Comment & analysis

Civil society under threat in Libya

2 December 2014 Léonie Northedge, Kate Nevens

In November 2014, three young social media activists were beheaded by a militant group in Derna, a port city in eastern Libya. This brutal act marks the latest in a bout of targeted killings of human rights and youth activists, say Leonie Northedge and Kate Nevens, and threatens to extinguish the country’s nascent civil society movement, and with it, Libya’s hopes for an inclusive political process.

Siraj Ghatish, Mohamed Battu and Mohamed al-Mesmari kept their online profiles low while trying to spread news of what was happening in their city of Derna, which had come under the control of the extremist Islamic Youth Shoura Council. The activists’ bodies were found in the outskirts of the city, three months after being abducted. To date no groups have claimed responsibility for the deaths.

While beheadings remain unusual in Libya, these deaths represent a wider trend of targeted killings of civil society activists in Libya, including members of the judiciary and the media. In September, two young activists were among 14 victims killed in Benghazi: a day now known to local activists as ‘Black Friday’. As in Derna, no groups have claimed responsibility for these acts, and Libyan authorities have done little to investigate let alone prosecute, creating what Human Rights Watch describes as a ‘culture of impunity’. It is estimated that in July and August 2014, at least one activist, journalist or lawyer was killed every day in Libya, including the prominent human rights activist Salwa Bugaighis, who was assassinated in June 2014 shortly after she voted in Libya’s parliamentary elections.

Assassinations are one symptom of the unravelling of Libya’s post-revolutionary transition process into a violent power struggle. The country is now controlled by a patchwork of militias, with rival groups erupting increasingly frequently into violent clashes and intensive bouts of fighting. Groups which acquired weapons, wealth and power after the revolution are not willing to lose what they have gained, and while the dynamics of the violence differs across the country, there is a common thread of impunity and lack of accountability. In Tripoli, following intensive rounds of fighting, the ‘Libya Dawn’ militia, opposed to the new parliament eventually prevailed and has set up a rival government. Meanwhile, the country’s second city of Benghazi is being torn apart by fighting between Islamist militias and forces led by Gaddafi-era general Khalifa Heftar.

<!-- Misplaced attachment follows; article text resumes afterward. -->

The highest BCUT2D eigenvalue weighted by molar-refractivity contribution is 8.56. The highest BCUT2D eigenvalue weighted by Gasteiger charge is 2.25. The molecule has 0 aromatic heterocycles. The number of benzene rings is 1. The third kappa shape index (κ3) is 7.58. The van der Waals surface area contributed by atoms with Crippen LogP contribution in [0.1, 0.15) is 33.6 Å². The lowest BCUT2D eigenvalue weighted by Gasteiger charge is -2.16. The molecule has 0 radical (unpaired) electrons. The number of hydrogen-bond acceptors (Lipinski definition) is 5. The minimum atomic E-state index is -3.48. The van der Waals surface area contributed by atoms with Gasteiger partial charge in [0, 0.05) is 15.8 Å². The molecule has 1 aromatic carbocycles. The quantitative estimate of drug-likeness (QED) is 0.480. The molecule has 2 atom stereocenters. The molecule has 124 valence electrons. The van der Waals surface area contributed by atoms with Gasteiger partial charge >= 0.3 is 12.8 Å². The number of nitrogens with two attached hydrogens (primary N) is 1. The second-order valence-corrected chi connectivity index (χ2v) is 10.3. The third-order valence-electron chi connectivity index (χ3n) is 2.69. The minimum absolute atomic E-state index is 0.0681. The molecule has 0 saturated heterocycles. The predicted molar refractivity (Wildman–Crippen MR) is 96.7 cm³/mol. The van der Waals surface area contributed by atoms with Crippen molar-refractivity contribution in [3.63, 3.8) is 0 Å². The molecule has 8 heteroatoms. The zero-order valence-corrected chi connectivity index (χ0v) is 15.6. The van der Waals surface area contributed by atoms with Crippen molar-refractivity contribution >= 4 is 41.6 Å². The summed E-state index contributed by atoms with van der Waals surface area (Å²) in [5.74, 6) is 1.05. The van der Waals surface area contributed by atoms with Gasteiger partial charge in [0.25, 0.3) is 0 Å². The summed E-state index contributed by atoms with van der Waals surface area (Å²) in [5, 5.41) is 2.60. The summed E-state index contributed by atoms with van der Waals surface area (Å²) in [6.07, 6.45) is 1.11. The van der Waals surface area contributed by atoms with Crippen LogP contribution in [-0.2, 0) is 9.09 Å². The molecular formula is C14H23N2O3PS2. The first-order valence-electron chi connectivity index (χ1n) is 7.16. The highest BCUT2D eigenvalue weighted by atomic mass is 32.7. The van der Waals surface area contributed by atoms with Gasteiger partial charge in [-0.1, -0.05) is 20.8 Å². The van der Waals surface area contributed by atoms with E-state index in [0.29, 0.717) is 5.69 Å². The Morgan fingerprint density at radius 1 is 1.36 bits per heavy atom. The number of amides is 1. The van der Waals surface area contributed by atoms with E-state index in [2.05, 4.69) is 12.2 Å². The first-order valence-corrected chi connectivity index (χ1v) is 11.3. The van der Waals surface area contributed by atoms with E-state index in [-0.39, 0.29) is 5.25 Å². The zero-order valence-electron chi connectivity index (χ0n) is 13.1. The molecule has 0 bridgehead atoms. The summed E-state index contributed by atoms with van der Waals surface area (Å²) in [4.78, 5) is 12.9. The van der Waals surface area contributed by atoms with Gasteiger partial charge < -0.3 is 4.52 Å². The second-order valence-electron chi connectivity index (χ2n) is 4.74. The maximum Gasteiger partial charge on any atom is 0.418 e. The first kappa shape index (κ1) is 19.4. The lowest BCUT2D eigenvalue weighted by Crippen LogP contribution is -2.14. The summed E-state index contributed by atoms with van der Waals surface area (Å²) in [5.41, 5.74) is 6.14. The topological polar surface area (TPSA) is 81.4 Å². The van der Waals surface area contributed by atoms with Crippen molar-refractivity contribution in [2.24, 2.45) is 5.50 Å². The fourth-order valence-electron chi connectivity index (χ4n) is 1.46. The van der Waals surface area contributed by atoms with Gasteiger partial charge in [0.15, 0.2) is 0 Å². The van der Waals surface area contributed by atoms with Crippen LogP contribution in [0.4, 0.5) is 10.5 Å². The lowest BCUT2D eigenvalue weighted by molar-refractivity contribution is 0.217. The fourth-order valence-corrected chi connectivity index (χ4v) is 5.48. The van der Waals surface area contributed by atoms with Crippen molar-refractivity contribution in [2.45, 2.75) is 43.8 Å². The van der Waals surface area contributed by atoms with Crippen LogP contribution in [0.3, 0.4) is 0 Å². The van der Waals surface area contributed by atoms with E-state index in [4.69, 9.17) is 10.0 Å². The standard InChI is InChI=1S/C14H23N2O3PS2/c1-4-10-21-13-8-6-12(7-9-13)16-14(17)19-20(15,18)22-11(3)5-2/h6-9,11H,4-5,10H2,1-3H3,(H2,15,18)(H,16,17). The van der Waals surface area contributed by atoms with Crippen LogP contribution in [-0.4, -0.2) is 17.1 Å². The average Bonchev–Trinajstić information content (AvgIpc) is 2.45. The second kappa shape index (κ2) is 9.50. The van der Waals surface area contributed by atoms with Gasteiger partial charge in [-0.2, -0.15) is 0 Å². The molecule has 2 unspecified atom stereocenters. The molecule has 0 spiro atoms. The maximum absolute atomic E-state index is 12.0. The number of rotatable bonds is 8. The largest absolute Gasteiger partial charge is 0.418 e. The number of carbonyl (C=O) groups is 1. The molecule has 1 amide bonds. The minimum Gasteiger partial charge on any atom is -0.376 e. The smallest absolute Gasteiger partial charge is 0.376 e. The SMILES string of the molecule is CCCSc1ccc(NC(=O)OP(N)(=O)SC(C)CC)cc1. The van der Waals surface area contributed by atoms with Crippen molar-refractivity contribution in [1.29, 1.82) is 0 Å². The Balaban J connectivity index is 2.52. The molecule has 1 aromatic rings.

Despite the ever-heightening conflict, the targeting of civil society activists among all the violence still comes as a shock. Understandably, Libyans are increasingly nervous of speaking out in public, in fear of recriminations by the militias. ‘Any criticism of the status quo is implied criticism of the militias’, Elham Saudi, director of Libyan Lawyers for Justice, told an audience at Chatham House recently, ‘If you criticise a militia, you won’t wake up the next day’.

This has a particular impact on the most marginalised groups, including youth and women. Even before the recent violence, insecurity was a major obstacle to broad participation in the political process. In research undertaken by Saferworld in 2013, Libyan women across the country reported that the prevalence of small arms, tribal and ethnic conflicts, and the threat of kidnapping limited their ability to participate fully in public life, making them afraid to travel outside of their local area. The current trend of targeting women for their activism, such as Salwa Bugaighis, only pushes women further from the public sphere. Similarly, Libya’s fledgling youth movements feel particularly under threat. “We fear the proliferation of arms among militias, which may result in our youth being killed” Malek al-Sharif, the founder of Libya’s Rejection Movement told Al Monitor, though he notes this has only increased their determination to achieve change.

Libya’s civil society, which grew rapidly into the political space opened by the end of the Gaddafi regime, is now fighting to survive. Libyans interviewed by Saferworld in 2013 estimated that half of those active in civil society were women, and many youth groups flourished in the wake of the revolution. In providing youth, women and other marginalised groups with a voice at the community and national level, civil society has played an important role in Libya, and continues to represent an important resource for the country’s future. If this resource is silenced, Libya will face a longer road to peace.

Leonie Northedge is Saferworld’s Egypt and Libya programme manager. Kate Nevens is Head of Saferworld’s Middle East and North Africa programme.


“Libya’s civil society, which grew rapidly into the political space opened by the end of the Gaddafi regime, is now fighting to survive.”

Kate Nevens and Leonie Northedge, Saferworld